Model predictive control (MPC) was developed to meet control challenges in the industry. With the passage of time, it has become the one of the most effective advanced control technique for a wide range of industries. The advantages of MPC are most evident when it is used as a multivariable controller integrated with an optimizer. Dynamic matrix control (DMC) was the first MPC algorithm developed by Shell Oil Company in the 1970s. The advantages of these methods have already been proven, and these methods have been found to work satisfactorily for long durations of time. DMC is available in all industrial process control systems and on a number of control simulation platforms. DMC is particularly advantageous for multiple-input–multiple-output (MIMO) systems.

The DMC has been used successfully in industry for the last decade. It can deal with constraints and unusual dynamic behavior directly. It also shows a good control performance for the servo problem. Motivated by industrial applications, we investigate the so-called DMC strategy for the control of wind turbines.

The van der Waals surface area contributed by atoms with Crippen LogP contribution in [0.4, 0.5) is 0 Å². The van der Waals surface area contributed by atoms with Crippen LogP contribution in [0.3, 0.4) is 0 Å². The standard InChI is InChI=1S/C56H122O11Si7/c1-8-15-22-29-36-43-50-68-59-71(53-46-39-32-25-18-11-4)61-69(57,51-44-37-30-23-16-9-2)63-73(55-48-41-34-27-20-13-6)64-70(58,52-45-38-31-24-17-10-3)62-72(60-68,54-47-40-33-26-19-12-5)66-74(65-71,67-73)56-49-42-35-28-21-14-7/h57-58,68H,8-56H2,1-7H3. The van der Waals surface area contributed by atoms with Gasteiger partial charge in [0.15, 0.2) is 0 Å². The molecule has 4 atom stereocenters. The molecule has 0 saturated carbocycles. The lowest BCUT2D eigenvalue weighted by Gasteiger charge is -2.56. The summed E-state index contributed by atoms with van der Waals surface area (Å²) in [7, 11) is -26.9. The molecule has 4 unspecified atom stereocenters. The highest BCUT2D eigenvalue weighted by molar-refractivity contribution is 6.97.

In ‎Moon et al.,[1] an adaptive control algorithm that combines the recursive least squares system identification algorithm and the generalized predictive control (GPC) design algorithm is presented. It is defined as recursive generalized predictive control (RGPC.) Two new parameters are defined to describe the effects of the prediction and control horizons and those parameters provide the effective ranges of the horizons. The RGPC algorithm adjusts the control penalty on the basis of the stability of a closed-loop system model. A time-varying algorithm for the control penalty allows designing an aggressive controller. The multi-sampling rate algorithm is added between the system identification and the control design in order to design a higher order controller. The main difference between the work presented in Moon et al.[1] and our proposal is that our algorithm can be considered as a mixture of DMC and the one proposed in Moon et al.[1] We use the incremental control action and correction of model [yk measured − yk calculated] such as DMC, and we apply the difference equation and matrix inversion as the work developed in Moon et al.[1] The advantages obtained from the proposed algorithm are twofold. First, in comparison with the DMC, our algorithm has the advantage of simplicity and computational reduction, which makes it compatible for real time applications. Second, comparing the suggested algorithm with the one presented in Moon et al.,[1] our algorithm is characterized by having zero steady-state position error, good and robust performance in front of disturbances and uncertainties of the model.